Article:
Radio, Satellite

Working Satellites

Amateur radio is a diverse hobby that covers many different areas of interest. Lately, I’ve been exploring the world of satellites and what it takes to communicate with them. Here are some key pieces of information need to work satellites:

  • The time the satellite will rise above the horizon. This is called the acquisition of signal (AOS).
  • The location or azimuth of where the satellite will come up over the horizon.
  • The time the satellite will fall below the horizon. This is called the loss of acquisition of signal (LOS).
  • The azimuth of where the satellite will fall below the horizon.
  • The time of closest approach (TCA).
  • The uplink frequency used to transmit to the satellite.
  • The downlink frequency used to receive from the satellite.
  • The peak elevation the satellite will reach.
  • Understand the terrain. Are there buildings or mountains in the way?

There are various websites and applications available that can provide the information for communicating with satellites. Personally, I rely on Ham Radio Deluxe on my computer and a few mobile apps on my phone. These resources download satellite information, including Kepler data, and present it in user-friendly formats to simplify the process. The following is a representation from Ham Radio Deluxe of the some FM satellites.

 Satellite                  AOS       LOS  Duration  Peak AZ  Peak EL
 AO-91       9/14/2019 14:41:08  14:54:14  00:13:06   269.6°    14.6°
 AO-85       9/14/2019 18:44:24  18:57:53  00:13:29   109.6°    18.3°
 SO-50       9/14/2019 20:17:54  20:29:29  00:11:35    42.6°    11.4°
 AO-85       9/14/2019 20:23:29  20:38:48  00:15:19   302.0°    50.6°
 SO-50       9/14/2019 21:57:33  22:12:01  00:14:28    92.0°    89.4°
 AO-92       9/14/2019 22:28:50  22:39:11  00:10:21    70.0°    16.7°
 AO-92       9/15/2019 00:01:55  00:13:00  00:11:05   264.0°    23.7°
 AO-91       9/15/2019 00:57:45  01:08:57  00:11:12    90.0°    13.9°
Figure 1. Elevation View

The first figure depicts elevation graphics of the satellites. The higher the pass, the higher the peak on the graph. Ideally, higher passes should result in stronger signals.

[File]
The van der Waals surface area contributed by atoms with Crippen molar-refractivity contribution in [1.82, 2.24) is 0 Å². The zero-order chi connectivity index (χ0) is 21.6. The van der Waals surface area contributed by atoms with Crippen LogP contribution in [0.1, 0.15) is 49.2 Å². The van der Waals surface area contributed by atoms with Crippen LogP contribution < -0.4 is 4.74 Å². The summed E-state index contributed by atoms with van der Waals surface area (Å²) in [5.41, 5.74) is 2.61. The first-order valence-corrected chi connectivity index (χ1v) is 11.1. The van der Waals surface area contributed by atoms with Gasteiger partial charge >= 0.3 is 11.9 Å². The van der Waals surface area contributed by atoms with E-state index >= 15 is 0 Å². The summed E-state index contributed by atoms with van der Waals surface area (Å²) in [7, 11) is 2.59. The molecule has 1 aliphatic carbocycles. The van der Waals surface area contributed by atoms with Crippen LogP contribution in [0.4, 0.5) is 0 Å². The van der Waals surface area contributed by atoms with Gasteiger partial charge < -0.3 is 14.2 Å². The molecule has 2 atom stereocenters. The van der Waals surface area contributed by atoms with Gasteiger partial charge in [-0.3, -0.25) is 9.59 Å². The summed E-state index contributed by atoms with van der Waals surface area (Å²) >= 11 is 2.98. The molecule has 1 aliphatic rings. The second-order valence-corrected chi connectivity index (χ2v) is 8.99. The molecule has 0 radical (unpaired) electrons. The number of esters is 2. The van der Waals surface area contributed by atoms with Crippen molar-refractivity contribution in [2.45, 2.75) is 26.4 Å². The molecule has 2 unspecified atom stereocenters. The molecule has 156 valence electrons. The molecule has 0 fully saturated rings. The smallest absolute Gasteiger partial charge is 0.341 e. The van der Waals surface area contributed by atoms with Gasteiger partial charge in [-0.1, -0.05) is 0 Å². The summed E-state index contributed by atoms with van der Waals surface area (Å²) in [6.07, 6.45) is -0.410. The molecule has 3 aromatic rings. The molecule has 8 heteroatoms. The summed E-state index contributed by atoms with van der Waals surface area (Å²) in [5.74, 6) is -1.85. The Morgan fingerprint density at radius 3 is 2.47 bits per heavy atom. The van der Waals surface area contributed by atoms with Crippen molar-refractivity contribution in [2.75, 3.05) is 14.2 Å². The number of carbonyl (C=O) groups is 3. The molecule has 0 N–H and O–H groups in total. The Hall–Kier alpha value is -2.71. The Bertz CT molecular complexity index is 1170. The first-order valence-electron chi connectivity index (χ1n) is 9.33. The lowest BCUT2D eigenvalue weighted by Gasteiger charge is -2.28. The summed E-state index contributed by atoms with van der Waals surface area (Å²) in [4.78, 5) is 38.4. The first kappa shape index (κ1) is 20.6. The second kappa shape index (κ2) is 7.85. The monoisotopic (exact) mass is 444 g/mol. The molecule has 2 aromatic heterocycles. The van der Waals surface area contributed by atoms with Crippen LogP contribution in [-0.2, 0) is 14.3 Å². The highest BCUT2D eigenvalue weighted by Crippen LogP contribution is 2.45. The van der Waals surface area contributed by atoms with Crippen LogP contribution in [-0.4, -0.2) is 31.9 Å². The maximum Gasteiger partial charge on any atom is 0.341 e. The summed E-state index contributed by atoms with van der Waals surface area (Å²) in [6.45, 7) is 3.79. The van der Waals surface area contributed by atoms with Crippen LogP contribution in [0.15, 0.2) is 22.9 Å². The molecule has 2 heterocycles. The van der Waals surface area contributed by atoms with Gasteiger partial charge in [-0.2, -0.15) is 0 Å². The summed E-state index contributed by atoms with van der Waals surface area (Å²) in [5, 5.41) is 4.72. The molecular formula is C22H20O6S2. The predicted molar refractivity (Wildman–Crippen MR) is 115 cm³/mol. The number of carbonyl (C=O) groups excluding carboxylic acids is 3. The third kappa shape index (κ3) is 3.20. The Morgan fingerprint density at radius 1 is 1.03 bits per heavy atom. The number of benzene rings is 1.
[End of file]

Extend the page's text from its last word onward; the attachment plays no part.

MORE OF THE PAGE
Figure 2. Radar View

The second figure displays the radar view, which indicates where the satellites will rise above the horizon (acquisition of signal), the path they will take, and where they will fall below the horizon (loss of signal).

The highest point of the pass, also known as the time of closest approach, is where Doppler shift should not be an issue. Visually, it should occur at the halfway point of the pass depicted in the radar view. These satellites typically use 2 and 70 centimeter frequencies. While frequency adjustment isn’t typically necessary on 2 meters, it’s important to make adjustments to account for Doppler shift when operating on the 70 centimeter frequencies.

If your radio is connected to your computer, you can utilize software such as Ham Radio Deluxe to automatically adjust for Doppler shift frequencies. However, since my antenna is handheld, I must be outside to communicate with satellites, and I need to manually adjust for Doppler shift. To simplify this process, a range of frequencies with 5KHz offsets are programmed into memories and are switched between as the satellite passes overhead. Below are the frequencies that I’ve programmed into my radio’s memories for satellite SO-50.

  • Memory 1 – 436.805
  • Memory 2 – 436.800
  • Memory 3 – 436.795 – the downlink frequency -no Doppler shift.
  • Memory 4 – 436.790
  • Memory 5 – 436.785

As far as I can tell, Ham Radio Deluxe does not provide the frequencies for satellites. I usually get that information from web sites or mobile apps.

When heading outside to communicate with the satellites, determining which direction is North can be done by using a compass or a phone’s compass app. Looking towards the horizon where the acquisition of signal should be, a landmark should be noted. Repeat the process for where the loss of signal will occur. From there, the peak elevation can be estimated, and the expected path of the satellite traced. This should provide a sufficient starting point.

As the satellite approaches, opening the squelch and point the antenna towards where the satellite is expected to rise over the horizon. Listen for changes and adjust the antenna’s position and radio’s frequency as the satellite moves across the sky. At the midpoint of the pass, the frequency on the 70cm band should match the satellite’s frequency. Lastly, it’s important to remember that these satellites rotate, so the antenna may need to be twisted if it isn’t circularly polarized. It will be exciting to see how it goes!